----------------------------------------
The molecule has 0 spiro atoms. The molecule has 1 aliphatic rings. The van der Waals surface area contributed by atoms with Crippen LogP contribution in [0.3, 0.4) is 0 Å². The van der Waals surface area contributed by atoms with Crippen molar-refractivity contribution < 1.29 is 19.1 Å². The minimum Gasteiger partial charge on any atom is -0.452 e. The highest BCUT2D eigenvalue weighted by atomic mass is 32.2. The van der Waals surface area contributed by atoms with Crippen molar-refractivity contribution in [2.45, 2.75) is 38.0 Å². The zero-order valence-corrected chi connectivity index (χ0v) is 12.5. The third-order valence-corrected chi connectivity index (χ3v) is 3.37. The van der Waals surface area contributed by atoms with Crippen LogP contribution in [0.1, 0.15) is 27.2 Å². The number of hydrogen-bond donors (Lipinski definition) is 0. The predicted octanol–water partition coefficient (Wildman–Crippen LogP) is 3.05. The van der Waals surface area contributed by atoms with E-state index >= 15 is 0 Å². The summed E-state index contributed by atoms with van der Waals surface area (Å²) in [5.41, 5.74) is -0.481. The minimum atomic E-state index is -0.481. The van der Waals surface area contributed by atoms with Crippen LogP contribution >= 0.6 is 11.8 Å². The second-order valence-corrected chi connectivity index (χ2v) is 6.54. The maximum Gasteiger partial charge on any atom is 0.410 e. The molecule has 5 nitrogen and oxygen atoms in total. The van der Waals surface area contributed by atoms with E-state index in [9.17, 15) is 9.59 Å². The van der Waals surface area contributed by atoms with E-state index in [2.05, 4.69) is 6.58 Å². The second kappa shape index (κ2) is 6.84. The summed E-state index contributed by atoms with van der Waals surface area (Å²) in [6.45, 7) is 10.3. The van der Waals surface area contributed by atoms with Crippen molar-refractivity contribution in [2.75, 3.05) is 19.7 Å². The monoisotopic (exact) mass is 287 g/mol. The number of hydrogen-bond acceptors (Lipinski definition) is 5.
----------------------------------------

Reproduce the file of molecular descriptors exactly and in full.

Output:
The molecule has 0 spiro atoms. The molecule has 1 aliphatic rings. The van der Waals surface area contributed by atoms with Crippen LogP contribution in [0.3, 0.4) is 0 Å². The van der Waals surface area contributed by atoms with Crippen molar-refractivity contribution < 1.29 is 19.1 Å². The minimum Gasteiger partial charge on any atom is -0.452 e. The highest BCUT2D eigenvalue weighted by atomic mass is 32.2. The van der Waals surface area contributed by atoms with Crippen molar-refractivity contribution in [2.45, 2.75) is 38.0 Å². The zero-order valence-corrected chi connectivity index (χ0v) is 12.5. The third-order valence-corrected chi connectivity index (χ3v) is 3.37. The van der Waals surface area contributed by atoms with Crippen LogP contribution in [0.1, 0.15) is 27.2 Å². The number of hydrogen-bond donors (Lipinski definition) is 0. The predicted octanol–water partition coefficient (Wildman–Crippen LogP) is 3.05. The van der Waals surface area contributed by atoms with E-state index >= 15 is 0 Å². The summed E-state index contributed by atoms with van der Waals surface area (Å²) in [5.41, 5.74) is -0.481. The minimum atomic E-state index is -0.481. The van der Waals surface area contributed by atoms with Crippen LogP contribution >= 0.6 is 11.8 Å². The second-order valence-corrected chi connectivity index (χ2v) is 6.54. The maximum Gasteiger partial charge on any atom is 0.410 e. The molecule has 5 nitrogen and oxygen atoms in total. The van der Waals surface area contributed by atoms with E-state index in [9.17, 15) is 9.59 Å². The van der Waals surface area contributed by atoms with E-state index in [2.05, 4.69) is 6.58 Å². The second kappa shape index (κ2) is 6.84. The summed E-state index contributed by atoms with van der Waals surface area (Å²) in [6.45, 7) is 10.3. The van der Waals surface area contributed by atoms with Crippen molar-refractivity contribution in [2.75, 3.05) is 19.7 Å². The monoisotopic (exact) mass is 287 g/mol. The number of hydrogen-bond acceptors (Lipinski definition) is 5.